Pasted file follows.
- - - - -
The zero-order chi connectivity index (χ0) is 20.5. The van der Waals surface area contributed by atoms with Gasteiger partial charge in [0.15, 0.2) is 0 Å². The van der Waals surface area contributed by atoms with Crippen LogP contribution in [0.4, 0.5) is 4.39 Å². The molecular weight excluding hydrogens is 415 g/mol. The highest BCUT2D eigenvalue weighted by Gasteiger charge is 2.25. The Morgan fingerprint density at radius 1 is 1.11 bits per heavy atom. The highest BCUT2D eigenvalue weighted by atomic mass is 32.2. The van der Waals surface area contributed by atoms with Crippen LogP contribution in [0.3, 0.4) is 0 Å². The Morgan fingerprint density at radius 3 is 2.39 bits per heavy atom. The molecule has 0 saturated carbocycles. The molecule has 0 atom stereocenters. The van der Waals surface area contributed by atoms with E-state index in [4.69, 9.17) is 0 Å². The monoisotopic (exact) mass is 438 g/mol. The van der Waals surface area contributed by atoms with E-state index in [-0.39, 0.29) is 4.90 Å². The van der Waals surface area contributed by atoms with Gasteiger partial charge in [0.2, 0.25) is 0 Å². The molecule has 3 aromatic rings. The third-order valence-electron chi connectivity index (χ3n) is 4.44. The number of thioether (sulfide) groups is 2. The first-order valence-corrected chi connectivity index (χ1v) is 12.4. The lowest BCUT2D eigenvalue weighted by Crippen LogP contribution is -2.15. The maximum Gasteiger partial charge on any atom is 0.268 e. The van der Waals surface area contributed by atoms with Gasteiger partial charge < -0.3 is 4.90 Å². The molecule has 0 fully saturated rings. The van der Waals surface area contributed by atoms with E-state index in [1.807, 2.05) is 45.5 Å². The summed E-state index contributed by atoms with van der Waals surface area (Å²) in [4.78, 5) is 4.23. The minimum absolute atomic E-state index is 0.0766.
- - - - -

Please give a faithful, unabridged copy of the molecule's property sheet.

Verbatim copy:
The zero-order chi connectivity index (χ0) is 20.5. The van der Waals surface area contributed by atoms with Gasteiger partial charge in [0.15, 0.2) is 0 Å². The van der Waals surface area contributed by atoms with Crippen LogP contribution in [0.4, 0.5) is 4.39 Å². The molecular weight excluding hydrogens is 415 g/mol. The highest BCUT2D eigenvalue weighted by Gasteiger charge is 2.25. The Morgan fingerprint density at radius 1 is 1.11 bits per heavy atom. The highest BCUT2D eigenvalue weighted by atomic mass is 32.2. The van der Waals surface area contributed by atoms with Crippen LogP contribution in [0.3, 0.4) is 0 Å². The Morgan fingerprint density at radius 3 is 2.39 bits per heavy atom. The molecule has 0 saturated carbocycles. The molecule has 0 atom stereocenters. The van der Waals surface area contributed by atoms with E-state index in [4.69, 9.17) is 0 Å². The monoisotopic (exact) mass is 438 g/mol. The van der Waals surface area contributed by atoms with E-state index in [-0.39, 0.29) is 4.90 Å². The van der Waals surface area contributed by atoms with Gasteiger partial charge in [0.2, 0.25) is 0 Å². The molecule has 3 aromatic rings. The third-order valence-electron chi connectivity index (χ3n) is 4.44. The number of thioether (sulfide) groups is 2. The first-order valence-corrected chi connectivity index (χ1v) is 12.4. The lowest BCUT2D eigenvalue weighted by Crippen LogP contribution is -2.15. The maximum Gasteiger partial charge on any atom is 0.268 e. The van der Waals surface area contributed by atoms with Gasteiger partial charge < -0.3 is 4.90 Å². The molecule has 0 fully saturated rings. The van der Waals surface area contributed by atoms with E-state index in [1.807, 2.05) is 45.5 Å². The summed E-state index contributed by atoms with van der Waals surface area (Å²) in [4.78, 5) is 4.23. The minimum absolute atomic E-state index is 0.0766.